Scripture tells us three times in the Garden of Gethsemane Christ prayed to the Father to allow the cup of his passion to pass from him; that he would not have to drink it. And all three times he also prayed that not his will, but the Father’s will be done. It becomes a model of prayer for us as Christ submits his human will to the Divine will. This is what my human will desires, needs, wants. But not my will, but Your will be done. And with confidence that God knows better what we truly need more than we ourselves do.
Most of us over our lives will grapple with the concept of God’s will, especially in the face of trial or despair. Is what is happening to us God’s will? Is everything that happens God’s will? How do we resolve a belief that God is all-good and all-knowing with many of the things that happen to us or others that clearly are not “good”?
Catholic teaching affirms that all that happens is God’s will. That does not mean that God actively causes everything to happen. We view God’s will in two ways – His active will (that which He causes) and His permitted will (that which He allows). It is from His permitted will that our faith can be most challenged, especially when evil manifests in our life and the lives of those we love. This is why an essential component of faith is trust. Trust that God will ultimately heal all wounds, right all wrongs, that even the worst atrocity can be used to bring forth a greater good, and that in all aspects of our lives God is truly working for our good and the good of His people (Romans 8:28).
One of the exercises we do in class is to look at the great moments in salvation history and understand whether they are attributed to God’s active will or his permitted will, and in general they are fairly obvious.
The Creation of the World – God’s Active Will
The Fall of Man into Sin – God’s Permitted Will
The Incarnation – God becoming man in Christ – God’s Active Will
The Crucifixion — ?
The Resurrection – God’s Active Will
Heaven – God’s Active Will
Hell – God’s Permitted Will
I place a question mark after the crucifixion because if there is ever one that causes people to pause, it is this one. Does God actively will the crucifixion of Christ? Or does he permit it for a greater good?
One oft repeated phrase we can hear is that “Jesus paid a debt he did not owe, because I owed a debt I could not pay.” This is not necessarily a Catholic phrase but many Catholics have adopted it from our broader Christian culture. But have we asked the questions – what is the debt? To whom is it owed? These answers can vary depending on differing theologies about the atoning work of Christ on the cross.
Over the next many posts I will be covering just this topic – the Atonement. The Atonement is the reconciliation of God and humankind through the sacrificial death of Jesus Christ on the cross. But exactly how does Christ’s death bring about this reconciliation? How does his sacrifice save us? When Protestantism is formed, there is a foundational difference in how this is viewed and it’s important that we as Catholics understand this difference and why we reject some of the thinking that develops. So stick with me please….
There are some basic terms throughout any discussion about the atoning work of Christ that we will hear used. One is the word “atonement” itself, which as I said refers to the reconciliation of God and humankind through the sacrificial death of Jesus. It can also mean “reparation for an offense or injury,” or “satisfaction.”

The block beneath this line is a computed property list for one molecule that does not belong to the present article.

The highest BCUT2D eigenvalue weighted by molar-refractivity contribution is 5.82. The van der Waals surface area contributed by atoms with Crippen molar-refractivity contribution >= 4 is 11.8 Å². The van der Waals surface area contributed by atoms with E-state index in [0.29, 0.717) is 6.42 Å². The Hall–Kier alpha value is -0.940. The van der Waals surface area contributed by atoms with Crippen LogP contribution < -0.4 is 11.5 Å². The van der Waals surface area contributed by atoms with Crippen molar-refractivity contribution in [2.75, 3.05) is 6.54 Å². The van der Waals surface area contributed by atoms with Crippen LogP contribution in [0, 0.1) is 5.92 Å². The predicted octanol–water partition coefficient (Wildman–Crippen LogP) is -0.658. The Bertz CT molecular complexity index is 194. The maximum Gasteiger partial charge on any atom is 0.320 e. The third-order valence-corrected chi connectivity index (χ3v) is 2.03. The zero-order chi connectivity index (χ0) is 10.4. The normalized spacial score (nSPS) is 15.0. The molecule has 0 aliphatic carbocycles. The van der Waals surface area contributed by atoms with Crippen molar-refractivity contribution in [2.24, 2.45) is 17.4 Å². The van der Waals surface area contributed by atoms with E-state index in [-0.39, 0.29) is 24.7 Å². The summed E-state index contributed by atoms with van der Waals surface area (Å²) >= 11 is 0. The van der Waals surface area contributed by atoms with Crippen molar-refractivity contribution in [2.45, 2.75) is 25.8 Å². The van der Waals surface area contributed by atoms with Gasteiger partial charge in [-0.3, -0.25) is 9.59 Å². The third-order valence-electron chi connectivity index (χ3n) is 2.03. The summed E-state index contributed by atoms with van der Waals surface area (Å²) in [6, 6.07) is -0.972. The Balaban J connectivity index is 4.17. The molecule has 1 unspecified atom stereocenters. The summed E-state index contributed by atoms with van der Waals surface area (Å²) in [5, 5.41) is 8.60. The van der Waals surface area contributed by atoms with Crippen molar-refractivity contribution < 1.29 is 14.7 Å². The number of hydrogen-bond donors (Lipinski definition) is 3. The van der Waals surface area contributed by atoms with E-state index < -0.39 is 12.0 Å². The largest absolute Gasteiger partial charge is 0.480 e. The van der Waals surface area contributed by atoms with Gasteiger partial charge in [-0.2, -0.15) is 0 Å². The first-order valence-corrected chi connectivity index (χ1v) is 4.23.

Another term is the word “expiation.” This simply refers to the act of making atonement. We see it used in Scripture a few times. St. Paul refers to Christ as the one “whom God put forward as an expiation by his blood, to be received by faith” (Romans 3:25). Hebrews 2:17 says of Christ “Therefore he had to be made like his brethren in every respect, so that he might become a merciful and faithful high priest in the service of God, to make expiation for the sins of the people.” St. John writes of Christ that he is “the expiation for our sins, and not for ours only but also for the sins of the whole world” (1 John 2:2) and “In this is love, not that we loved God but that he loved us and sent his Son to be the expiation for our sins” (1 John 4:10).
“Satisfaction” is another term that while not found in Sacred Scripture is often used in speaking of the atonement. It refers to reparation for sin that meets the demands of divine justice. But what is meant by divine justice? More to come on that topic.
And within that definition we find the word “reparation.” The root of this word comes from an understanding to “repair.” It is my favorite word on the topic as we seek to understand the meaning of Christ’s work on the cross. He has come to repair the damage done by sin.
The Church uses all of these terms. A nice summary is found in CCC616 that says “It is love ‘to the end’ that confers on Christ’s sacrifice its value as redemption and reparation, as atonement and satisfaction. He knew and loved us all when he offered his life. Now ‘the love of Christ controls us, because we are convinced that one has died for all; therefore all have died.’ No man, not even the holiest, was ever able to take on himself the sins of all men and offer himself as a sacrifice for all. The existence in Christ of the divine person of the Son, who at once surpasses and embraces all human persons, and constitutes himself as the Head of all mankind, makes possible his redemptive sacrifice for all.”